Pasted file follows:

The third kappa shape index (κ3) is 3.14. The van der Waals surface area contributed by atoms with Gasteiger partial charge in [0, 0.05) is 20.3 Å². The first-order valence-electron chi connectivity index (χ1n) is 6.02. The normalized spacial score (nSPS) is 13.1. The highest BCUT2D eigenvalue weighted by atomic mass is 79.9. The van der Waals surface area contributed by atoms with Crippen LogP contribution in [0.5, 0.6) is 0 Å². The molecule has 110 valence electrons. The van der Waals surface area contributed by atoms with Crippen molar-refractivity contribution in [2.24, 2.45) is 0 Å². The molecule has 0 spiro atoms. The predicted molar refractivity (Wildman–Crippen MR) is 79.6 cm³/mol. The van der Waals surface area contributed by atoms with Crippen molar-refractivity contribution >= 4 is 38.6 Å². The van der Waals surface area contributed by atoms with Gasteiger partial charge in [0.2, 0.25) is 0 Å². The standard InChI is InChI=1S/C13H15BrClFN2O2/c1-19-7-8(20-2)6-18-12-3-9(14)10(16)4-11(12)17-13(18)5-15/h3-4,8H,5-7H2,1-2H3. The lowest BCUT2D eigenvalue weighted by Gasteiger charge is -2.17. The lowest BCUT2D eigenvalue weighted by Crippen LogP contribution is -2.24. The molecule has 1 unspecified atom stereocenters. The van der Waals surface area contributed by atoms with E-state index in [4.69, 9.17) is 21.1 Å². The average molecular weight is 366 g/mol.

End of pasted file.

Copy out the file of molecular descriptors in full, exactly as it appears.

The third kappa shape index (κ3) is 3.14. The van der Waals surface area contributed by atoms with Gasteiger partial charge in [0, 0.05) is 20.3 Å². The first-order valence-electron chi connectivity index (χ1n) is 6.02. The normalized spacial score (nSPS) is 13.1. The highest BCUT2D eigenvalue weighted by atomic mass is 79.9. The van der Waals surface area contributed by atoms with Crippen LogP contribution in [0.5, 0.6) is 0 Å². The molecule has 110 valence electrons. The van der Waals surface area contributed by atoms with Crippen molar-refractivity contribution in [2.24, 2.45) is 0 Å². The molecule has 0 spiro atoms. The predicted molar refractivity (Wildman–Crippen MR) is 79.6 cm³/mol. The van der Waals surface area contributed by atoms with Crippen molar-refractivity contribution >= 4 is 38.6 Å². The van der Waals surface area contributed by atoms with Gasteiger partial charge in [0.2, 0.25) is 0 Å². The standard InChI is InChI=1S/C13H15BrClFN2O2/c1-19-7-8(20-2)6-18-12-3-9(14)10(16)4-11(12)17-13(18)5-15/h3-4,8H,5-7H2,1-2H3. The lowest BCUT2D eigenvalue weighted by Gasteiger charge is -2.17. The lowest BCUT2D eigenvalue weighted by Crippen LogP contribution is -2.24. The molecule has 1 unspecified atom stereocenters. The van der Waals surface area contributed by atoms with E-state index in [4.69, 9.17) is 21.1 Å². The average molecular weight is 366 g/mol.